The OECD Health Data 2013 final update numbers are out and for the first time average life expectancy at birth in the OECD countries (numbers for 2011) exceeds 80 years at 80.1. This represents a gain of ten years since 1970. When life expectancy for men and women at age 65 is examined, there are substantial gains here also. The life expectancy of females at age 65 in the OECD in 1970 was 15.8 years and grew to 20.9 years by 2011. Meanwhile, over the same period, the life expectancy of males went from 12.7 years to 17.6 years. The OECD notes that high per capita income is associated with higher life expectancy though many other factors play a role. I guess an interesting question is what some of these other factors in the life expectancy health production function might be and how important medical resources are.
How about resource expenditure? Figure 4 plots life expectancy as a function of public health expenditure per capita. Here the results show a positive relationship up to about $2500 and then a slight decline. More public health expenditure per capita seems to eventually yield diminishing returns. Figure 5 looks at the role of technology – the number of MRI exams per 1,000 of population is plotted against life expectancy and it yields a roller coaster similar to physician consultations per capita. Based on Figures 3 and 5, I would have to say that seeing the doctor more often and having more scans may not always be conducive to a longer life. Finally, the accompanying table presents a number of assorted simple regressions to see what variables might best explain life expectancy using the 2011 OECD data. It would appear that per capita income and per capita public health expenditure are important variables.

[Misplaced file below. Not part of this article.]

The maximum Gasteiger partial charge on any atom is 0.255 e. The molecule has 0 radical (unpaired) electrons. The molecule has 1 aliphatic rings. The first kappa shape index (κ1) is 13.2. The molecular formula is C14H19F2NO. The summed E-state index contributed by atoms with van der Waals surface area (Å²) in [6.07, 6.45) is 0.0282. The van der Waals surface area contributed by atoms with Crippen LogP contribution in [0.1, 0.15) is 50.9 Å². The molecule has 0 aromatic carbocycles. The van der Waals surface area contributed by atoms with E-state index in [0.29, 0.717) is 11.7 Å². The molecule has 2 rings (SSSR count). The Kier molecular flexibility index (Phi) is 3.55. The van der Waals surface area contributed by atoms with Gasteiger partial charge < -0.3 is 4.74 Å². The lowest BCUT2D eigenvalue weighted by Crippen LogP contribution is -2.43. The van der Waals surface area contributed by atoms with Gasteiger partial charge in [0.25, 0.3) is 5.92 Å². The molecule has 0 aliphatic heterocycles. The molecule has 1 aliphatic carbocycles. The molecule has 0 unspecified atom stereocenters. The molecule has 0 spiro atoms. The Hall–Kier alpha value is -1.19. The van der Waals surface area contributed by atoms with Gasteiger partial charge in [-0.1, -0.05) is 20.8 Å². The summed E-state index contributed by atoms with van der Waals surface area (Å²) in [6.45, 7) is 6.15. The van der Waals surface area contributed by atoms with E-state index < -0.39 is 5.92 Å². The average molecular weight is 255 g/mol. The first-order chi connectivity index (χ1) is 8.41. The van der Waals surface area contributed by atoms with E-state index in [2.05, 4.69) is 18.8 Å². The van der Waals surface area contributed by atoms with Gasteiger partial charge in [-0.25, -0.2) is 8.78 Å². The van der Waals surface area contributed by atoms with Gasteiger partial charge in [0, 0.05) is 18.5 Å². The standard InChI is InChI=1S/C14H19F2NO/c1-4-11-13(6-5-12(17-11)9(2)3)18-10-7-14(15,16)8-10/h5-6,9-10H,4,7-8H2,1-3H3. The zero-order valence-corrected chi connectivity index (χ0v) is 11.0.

In the early 1960s, average life expectancy at birth in the OECD countries was 68 years and has now reached just over 80 years. Over a fifty-year period, we have added 12 years to life expectancy at birth in the developed countries. In Canada – where life expectancy at birth is pretty close to the OECD average (81 versus 80.1) – the gains since 1970 match the growth for the fifty years previous. In 1931, life expectancy at birth for Canadians was about 61 years while by the early 1960s it was 71 years and now is at 81. Over 80 years, we have added about 20 years to life expectancy at birth in Canada and one expects this is similar across the OECD. When it comes to life expectancy as a health production function, we don’t seem to have reached the peak of the function yet. The growth of life expectancy at birth has been a persistent phenomenon and based on past performance I expect the next 50 years will add yet another decade to average life spans but probably little additional understanding as to what the key factors are.